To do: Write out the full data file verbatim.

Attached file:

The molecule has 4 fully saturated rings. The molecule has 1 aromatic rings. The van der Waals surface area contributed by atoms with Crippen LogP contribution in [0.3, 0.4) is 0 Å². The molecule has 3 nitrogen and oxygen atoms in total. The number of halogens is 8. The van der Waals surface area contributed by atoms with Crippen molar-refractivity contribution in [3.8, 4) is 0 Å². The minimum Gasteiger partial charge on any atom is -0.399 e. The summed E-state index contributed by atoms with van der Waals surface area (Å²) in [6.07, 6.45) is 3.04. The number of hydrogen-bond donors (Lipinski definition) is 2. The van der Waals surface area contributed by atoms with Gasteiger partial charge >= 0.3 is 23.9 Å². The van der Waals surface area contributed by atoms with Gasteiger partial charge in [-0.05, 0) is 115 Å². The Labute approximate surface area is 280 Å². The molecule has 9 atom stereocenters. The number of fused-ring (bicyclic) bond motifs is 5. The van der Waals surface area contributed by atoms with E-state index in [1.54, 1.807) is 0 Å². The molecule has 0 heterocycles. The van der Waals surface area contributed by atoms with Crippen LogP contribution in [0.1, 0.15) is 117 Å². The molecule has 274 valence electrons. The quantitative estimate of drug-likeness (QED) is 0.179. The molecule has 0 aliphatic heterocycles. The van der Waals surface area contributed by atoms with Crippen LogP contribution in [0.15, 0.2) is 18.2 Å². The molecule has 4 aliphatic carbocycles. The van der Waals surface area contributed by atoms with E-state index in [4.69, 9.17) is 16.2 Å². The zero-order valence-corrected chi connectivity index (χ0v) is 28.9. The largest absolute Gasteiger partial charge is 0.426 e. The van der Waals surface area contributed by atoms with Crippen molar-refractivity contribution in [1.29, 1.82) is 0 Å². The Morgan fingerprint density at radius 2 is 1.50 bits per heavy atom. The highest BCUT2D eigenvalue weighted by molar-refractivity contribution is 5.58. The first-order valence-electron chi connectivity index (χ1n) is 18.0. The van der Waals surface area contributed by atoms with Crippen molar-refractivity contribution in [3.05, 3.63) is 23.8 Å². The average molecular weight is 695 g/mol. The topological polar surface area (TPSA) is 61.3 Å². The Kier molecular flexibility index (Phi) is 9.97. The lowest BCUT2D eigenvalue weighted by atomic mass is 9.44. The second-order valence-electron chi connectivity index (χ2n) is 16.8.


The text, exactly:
The molecule has 4 fully saturated rings. The molecule has 1 aromatic rings. The van der Waals surface area contributed by atoms with Crippen LogP contribution in [0.3, 0.4) is 0 Å². The molecule has 3 nitrogen and oxygen atoms in total. The number of halogens is 8. The van der Waals surface area contributed by atoms with Crippen molar-refractivity contribution in [3.8, 4) is 0 Å². The minimum Gasteiger partial charge on any atom is -0.399 e. The summed E-state index contributed by atoms with van der Waals surface area (Å²) in [6.07, 6.45) is 3.04. The number of hydrogen-bond donors (Lipinski definition) is 2. The van der Waals surface area contributed by atoms with Gasteiger partial charge >= 0.3 is 23.9 Å². The van der Waals surface area contributed by atoms with Gasteiger partial charge in [-0.05, 0) is 115 Å². The Labute approximate surface area is 280 Å². The molecule has 9 atom stereocenters. The number of fused-ring (bicyclic) bond motifs is 5. The van der Waals surface area contributed by atoms with E-state index in [1.54, 1.807) is 0 Å². The molecule has 0 heterocycles. The van der Waals surface area contributed by atoms with Crippen LogP contribution in [0.1, 0.15) is 117 Å². The molecule has 274 valence electrons. The quantitative estimate of drug-likeness (QED) is 0.179. The molecule has 0 aliphatic heterocycles. The van der Waals surface area contributed by atoms with Crippen LogP contribution in [0.15, 0.2) is 18.2 Å². The molecule has 4 aliphatic carbocycles. The van der Waals surface area contributed by atoms with E-state index in [4.69, 9.17) is 16.2 Å². The zero-order valence-corrected chi connectivity index (χ0v) is 28.9. The largest absolute Gasteiger partial charge is 0.426 e. The van der Waals surface area contributed by atoms with Crippen molar-refractivity contribution in [1.29, 1.82) is 0 Å². The Morgan fingerprint density at radius 2 is 1.50 bits per heavy atom. The highest BCUT2D eigenvalue weighted by molar-refractivity contribution is 5.58. The first-order valence-electron chi connectivity index (χ1n) is 18.0. The van der Waals surface area contributed by atoms with Crippen molar-refractivity contribution in [3.05, 3.63) is 23.8 Å². The average molecular weight is 695 g/mol. The topological polar surface area (TPSA) is 61.3 Å². The Kier molecular flexibility index (Phi) is 9.97. The lowest BCUT2D eigenvalue weighted by atomic mass is 9.44. The second-order valence-electron chi connectivity index (χ2n) is 16.8.